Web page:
Return to Gallery of Private Collections

Frilled Leaf Frog (1997)

Acrylic on illustration board
10" x 8"

This piece depicts the life cycle of the uncommon Amazonian frog that I've called a frilled leaf frog (Agalychnis craspedopus). As do the other members of its genus and the related Phyllomedusa, the female of this species glues her eggs onto leaves overhanging water, from where the tadpoles will eventually drop. In the case of this frog the preferred situation is over a hollow palm stump filled with water. As water-filled palm stumps with overhanging broad leaves aren't always very common, ideal sites are often shared by a number of different frogs.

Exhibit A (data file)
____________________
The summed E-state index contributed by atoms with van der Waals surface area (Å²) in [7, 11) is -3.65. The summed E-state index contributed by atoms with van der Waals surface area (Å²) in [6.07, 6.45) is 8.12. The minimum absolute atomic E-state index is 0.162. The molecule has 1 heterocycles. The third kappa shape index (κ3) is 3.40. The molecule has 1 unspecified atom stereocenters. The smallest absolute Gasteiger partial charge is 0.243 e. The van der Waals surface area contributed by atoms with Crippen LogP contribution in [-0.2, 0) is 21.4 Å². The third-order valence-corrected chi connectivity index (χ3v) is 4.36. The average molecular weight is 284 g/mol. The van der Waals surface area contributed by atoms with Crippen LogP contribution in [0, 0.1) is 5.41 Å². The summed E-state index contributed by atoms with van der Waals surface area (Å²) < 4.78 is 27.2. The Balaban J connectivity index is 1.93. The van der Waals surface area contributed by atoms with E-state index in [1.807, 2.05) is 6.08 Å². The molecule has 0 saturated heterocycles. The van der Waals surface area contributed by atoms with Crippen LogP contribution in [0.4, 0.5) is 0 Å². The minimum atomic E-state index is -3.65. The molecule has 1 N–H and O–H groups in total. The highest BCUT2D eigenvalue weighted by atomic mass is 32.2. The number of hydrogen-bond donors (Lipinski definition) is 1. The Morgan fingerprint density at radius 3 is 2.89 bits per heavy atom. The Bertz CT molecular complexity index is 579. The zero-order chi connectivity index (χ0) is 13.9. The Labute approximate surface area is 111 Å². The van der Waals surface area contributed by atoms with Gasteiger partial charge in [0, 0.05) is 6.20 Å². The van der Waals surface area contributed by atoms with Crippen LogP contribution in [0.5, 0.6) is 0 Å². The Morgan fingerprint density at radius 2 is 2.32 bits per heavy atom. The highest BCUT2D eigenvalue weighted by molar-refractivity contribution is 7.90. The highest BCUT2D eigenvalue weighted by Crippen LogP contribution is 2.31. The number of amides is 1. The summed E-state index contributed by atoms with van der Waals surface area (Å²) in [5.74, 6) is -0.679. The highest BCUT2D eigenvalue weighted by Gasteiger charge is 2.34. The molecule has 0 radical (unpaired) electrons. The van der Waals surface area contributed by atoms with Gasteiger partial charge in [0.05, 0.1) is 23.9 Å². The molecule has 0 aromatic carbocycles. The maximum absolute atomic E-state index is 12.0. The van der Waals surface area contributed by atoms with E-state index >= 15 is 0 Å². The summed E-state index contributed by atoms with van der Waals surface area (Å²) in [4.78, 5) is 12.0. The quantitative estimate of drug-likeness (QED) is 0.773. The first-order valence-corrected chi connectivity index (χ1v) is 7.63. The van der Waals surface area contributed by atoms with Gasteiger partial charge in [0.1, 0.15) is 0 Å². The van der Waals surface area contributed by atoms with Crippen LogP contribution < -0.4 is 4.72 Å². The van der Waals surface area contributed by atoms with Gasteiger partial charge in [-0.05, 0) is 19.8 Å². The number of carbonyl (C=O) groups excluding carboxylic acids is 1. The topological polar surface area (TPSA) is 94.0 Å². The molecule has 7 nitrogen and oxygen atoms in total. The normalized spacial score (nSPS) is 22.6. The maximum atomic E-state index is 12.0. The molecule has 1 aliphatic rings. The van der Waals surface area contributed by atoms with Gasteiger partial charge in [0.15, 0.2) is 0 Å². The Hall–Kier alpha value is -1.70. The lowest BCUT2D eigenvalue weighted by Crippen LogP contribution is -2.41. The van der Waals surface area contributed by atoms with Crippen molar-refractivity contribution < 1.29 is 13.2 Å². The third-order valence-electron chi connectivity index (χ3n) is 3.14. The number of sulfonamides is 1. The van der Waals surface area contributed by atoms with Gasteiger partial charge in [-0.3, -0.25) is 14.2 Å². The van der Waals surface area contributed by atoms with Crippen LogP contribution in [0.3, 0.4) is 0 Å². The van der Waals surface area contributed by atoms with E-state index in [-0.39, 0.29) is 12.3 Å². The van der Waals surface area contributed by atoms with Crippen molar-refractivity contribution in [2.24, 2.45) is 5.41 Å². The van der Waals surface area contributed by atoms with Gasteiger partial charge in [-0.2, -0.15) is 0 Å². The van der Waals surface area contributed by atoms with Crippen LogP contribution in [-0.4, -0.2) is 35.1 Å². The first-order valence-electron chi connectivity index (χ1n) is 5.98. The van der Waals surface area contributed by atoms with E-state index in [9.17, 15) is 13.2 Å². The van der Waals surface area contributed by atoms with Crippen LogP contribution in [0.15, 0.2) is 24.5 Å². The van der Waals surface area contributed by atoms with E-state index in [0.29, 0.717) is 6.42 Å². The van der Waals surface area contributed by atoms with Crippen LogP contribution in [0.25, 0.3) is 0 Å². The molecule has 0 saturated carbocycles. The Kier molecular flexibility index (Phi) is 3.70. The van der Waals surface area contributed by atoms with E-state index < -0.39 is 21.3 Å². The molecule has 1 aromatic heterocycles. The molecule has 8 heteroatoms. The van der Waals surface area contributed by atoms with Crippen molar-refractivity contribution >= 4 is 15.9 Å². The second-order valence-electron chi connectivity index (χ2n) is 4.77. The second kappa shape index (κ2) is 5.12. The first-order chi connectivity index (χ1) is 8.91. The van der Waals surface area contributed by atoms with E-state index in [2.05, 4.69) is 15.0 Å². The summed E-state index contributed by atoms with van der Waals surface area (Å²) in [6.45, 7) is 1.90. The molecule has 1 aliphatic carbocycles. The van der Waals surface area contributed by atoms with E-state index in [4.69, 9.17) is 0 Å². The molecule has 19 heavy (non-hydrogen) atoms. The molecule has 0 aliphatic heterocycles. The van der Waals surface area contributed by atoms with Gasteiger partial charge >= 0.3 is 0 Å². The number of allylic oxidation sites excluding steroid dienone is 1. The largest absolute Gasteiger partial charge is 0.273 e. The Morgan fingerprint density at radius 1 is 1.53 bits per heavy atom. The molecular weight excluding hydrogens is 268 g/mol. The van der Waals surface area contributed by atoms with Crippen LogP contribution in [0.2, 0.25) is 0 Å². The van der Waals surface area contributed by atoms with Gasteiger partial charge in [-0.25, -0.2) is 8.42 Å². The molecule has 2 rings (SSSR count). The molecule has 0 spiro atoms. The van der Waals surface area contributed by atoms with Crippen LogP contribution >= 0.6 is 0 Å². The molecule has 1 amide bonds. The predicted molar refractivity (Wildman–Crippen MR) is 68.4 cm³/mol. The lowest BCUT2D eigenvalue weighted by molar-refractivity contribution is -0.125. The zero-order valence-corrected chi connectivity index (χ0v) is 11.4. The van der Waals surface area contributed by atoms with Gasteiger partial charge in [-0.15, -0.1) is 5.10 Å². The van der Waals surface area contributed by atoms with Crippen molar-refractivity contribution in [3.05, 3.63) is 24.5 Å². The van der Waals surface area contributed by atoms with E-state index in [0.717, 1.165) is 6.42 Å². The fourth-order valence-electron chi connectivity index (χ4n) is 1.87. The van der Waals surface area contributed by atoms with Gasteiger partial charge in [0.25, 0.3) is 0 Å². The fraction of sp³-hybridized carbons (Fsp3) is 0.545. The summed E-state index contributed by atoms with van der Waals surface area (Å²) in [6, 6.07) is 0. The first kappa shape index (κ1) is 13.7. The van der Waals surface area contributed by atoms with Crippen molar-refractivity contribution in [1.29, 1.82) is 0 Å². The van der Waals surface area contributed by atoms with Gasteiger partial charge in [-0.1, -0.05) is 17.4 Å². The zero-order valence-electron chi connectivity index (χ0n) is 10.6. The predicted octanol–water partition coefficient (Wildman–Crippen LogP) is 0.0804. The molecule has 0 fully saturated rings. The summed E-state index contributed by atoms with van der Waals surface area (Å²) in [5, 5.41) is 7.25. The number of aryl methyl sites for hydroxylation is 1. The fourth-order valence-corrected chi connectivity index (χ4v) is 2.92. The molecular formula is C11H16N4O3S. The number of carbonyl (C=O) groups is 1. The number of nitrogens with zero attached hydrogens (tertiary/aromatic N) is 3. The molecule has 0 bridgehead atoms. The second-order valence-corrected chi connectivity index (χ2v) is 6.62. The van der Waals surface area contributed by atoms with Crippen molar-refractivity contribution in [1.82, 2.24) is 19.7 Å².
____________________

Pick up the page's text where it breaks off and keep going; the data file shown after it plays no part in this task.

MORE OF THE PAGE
In this painting egg masses in different stages of development hang from a leaf, and in the pool below can be seen a couple of the phlegmatic tadpols that spend their days mostly lying suspended at an oblique angle to the surface, lazily filtering microscopic algae from the water. In the background lurks a long-nosed armadillo (Dasypus kappleri).